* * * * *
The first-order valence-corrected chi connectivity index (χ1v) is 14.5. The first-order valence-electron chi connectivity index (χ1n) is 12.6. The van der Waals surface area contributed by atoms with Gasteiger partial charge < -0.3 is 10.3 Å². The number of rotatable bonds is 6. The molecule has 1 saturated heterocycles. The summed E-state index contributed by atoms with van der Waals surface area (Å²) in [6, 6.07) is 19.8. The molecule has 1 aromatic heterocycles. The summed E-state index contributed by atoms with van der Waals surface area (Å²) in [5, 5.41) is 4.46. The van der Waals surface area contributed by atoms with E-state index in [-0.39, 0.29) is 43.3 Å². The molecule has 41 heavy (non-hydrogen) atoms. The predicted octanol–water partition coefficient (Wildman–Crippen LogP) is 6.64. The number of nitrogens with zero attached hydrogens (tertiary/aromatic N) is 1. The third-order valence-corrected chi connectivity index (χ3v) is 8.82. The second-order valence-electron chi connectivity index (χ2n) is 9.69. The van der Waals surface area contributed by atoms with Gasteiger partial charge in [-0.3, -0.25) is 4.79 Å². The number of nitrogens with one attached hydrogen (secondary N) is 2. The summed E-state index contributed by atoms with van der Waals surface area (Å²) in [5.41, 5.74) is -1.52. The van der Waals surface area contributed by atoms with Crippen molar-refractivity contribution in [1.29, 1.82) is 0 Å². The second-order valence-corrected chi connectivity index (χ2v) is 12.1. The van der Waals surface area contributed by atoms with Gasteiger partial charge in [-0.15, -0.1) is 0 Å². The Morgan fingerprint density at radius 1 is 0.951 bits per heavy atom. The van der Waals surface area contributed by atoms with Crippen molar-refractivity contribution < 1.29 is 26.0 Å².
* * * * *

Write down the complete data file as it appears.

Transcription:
The first-order valence-corrected chi connectivity index (χ1v) is 14.5. The first-order valence-electron chi connectivity index (χ1n) is 12.6. The van der Waals surface area contributed by atoms with Gasteiger partial charge < -0.3 is 10.3 Å². The number of rotatable bonds is 6. The molecule has 1 saturated heterocycles. The summed E-state index contributed by atoms with van der Waals surface area (Å²) in [6, 6.07) is 19.8. The molecule has 1 aromatic heterocycles. The summed E-state index contributed by atoms with van der Waals surface area (Å²) in [5, 5.41) is 4.46. The van der Waals surface area contributed by atoms with E-state index in [-0.39, 0.29) is 43.3 Å². The molecule has 41 heavy (non-hydrogen) atoms. The predicted octanol–water partition coefficient (Wildman–Crippen LogP) is 6.64. The number of nitrogens with zero attached hydrogens (tertiary/aromatic N) is 1. The third-order valence-corrected chi connectivity index (χ3v) is 8.82. The second-order valence-electron chi connectivity index (χ2n) is 9.69. The van der Waals surface area contributed by atoms with Gasteiger partial charge in [-0.3, -0.25) is 4.79 Å². The number of nitrogens with one attached hydrogen (secondary N) is 2. The summed E-state index contributed by atoms with van der Waals surface area (Å²) in [5.41, 5.74) is -1.52. The van der Waals surface area contributed by atoms with Crippen molar-refractivity contribution in [1.29, 1.82) is 0 Å². The second-order valence-corrected chi connectivity index (χ2v) is 12.1. The van der Waals surface area contributed by atoms with Gasteiger partial charge in [-0.15, -0.1) is 0 Å². The Morgan fingerprint density at radius 1 is 0.951 bits per heavy atom. The van der Waals surface area contributed by atoms with Crippen molar-refractivity contribution < 1.29 is 26.0 Å².